By Emma Silvers, JWeekly
Nina Tabrizi has been back in the U.S. for almost two months now, but in her mind, she’s still in Jerusalem.
If she closes her eyes, it’s early May, and she’s at the Mount Herzl cemetery for Yom HaZikaron, Israel’s Memorial Day. She can still hear the sounds of sirens echoing in the air, the gunfire, and then celebratory shouting all around her as the holiday transitions into Yom HaAtzmaut, Independence Day.
“Hearing all the politicians, seeing these thousands of people at the soldiers’ graves, and then you turn around at night and everybody’s celebrating … it was incredible to see,” said Tabrizi, 19. “It’s such a big jump going from complete sadness to complete happiness, and it was amazing to witness how normal that is there, from an outsider’s perspective, from a North American perspective.”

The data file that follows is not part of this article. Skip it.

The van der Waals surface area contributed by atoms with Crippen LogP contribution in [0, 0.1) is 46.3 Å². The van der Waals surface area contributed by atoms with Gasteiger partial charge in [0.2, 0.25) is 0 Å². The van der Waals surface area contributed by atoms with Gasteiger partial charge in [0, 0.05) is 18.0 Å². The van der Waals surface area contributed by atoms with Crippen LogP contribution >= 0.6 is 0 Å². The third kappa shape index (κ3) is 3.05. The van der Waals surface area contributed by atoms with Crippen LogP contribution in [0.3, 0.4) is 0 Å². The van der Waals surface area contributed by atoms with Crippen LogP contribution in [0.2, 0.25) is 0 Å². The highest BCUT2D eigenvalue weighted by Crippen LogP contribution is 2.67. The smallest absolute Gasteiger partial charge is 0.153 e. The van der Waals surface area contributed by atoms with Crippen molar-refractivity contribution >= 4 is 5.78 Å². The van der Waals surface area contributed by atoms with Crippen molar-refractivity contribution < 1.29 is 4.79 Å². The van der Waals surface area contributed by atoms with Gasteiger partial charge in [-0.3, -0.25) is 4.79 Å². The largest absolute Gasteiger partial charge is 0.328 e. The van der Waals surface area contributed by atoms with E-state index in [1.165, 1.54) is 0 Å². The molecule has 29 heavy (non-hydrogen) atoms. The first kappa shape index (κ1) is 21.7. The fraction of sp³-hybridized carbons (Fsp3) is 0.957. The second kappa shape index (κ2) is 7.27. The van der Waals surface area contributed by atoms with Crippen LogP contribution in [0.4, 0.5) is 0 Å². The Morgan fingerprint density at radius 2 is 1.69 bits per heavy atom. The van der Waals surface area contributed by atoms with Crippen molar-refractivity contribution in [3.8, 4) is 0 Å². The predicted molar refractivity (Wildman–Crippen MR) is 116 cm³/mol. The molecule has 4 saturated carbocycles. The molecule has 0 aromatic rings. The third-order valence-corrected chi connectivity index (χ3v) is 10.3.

That night is just one of many Israel experiences that Tabrizi says will stand out in her mind for the rest of her life. It’s also one of the reasons she’s so grateful she had the chance to do a gap year program in Israel
— in her case, a nine-month, international travel–focused track called Olami, organized by Young Judaea
— following her senior year of high school.
“It was the most amazing experience of my life,” said Tabrizi earnestly. “I would not be the same person if I hadn’t done it.”
Gap years have long been a way for recent high school grads to take time off before college and enjoy a little independence before heading back to the school environment.
But gap year programs in Israel can do more than provide an avenue for soul-searching. According to a recent study commissioned by the Masa Israel Journey program, which allows young adults to spend up to a year in Israel, an extended Israel experience made alumni more likely to marry someone Jewish, become involved with Israel-related activities back home and consider a job in the Jewish community...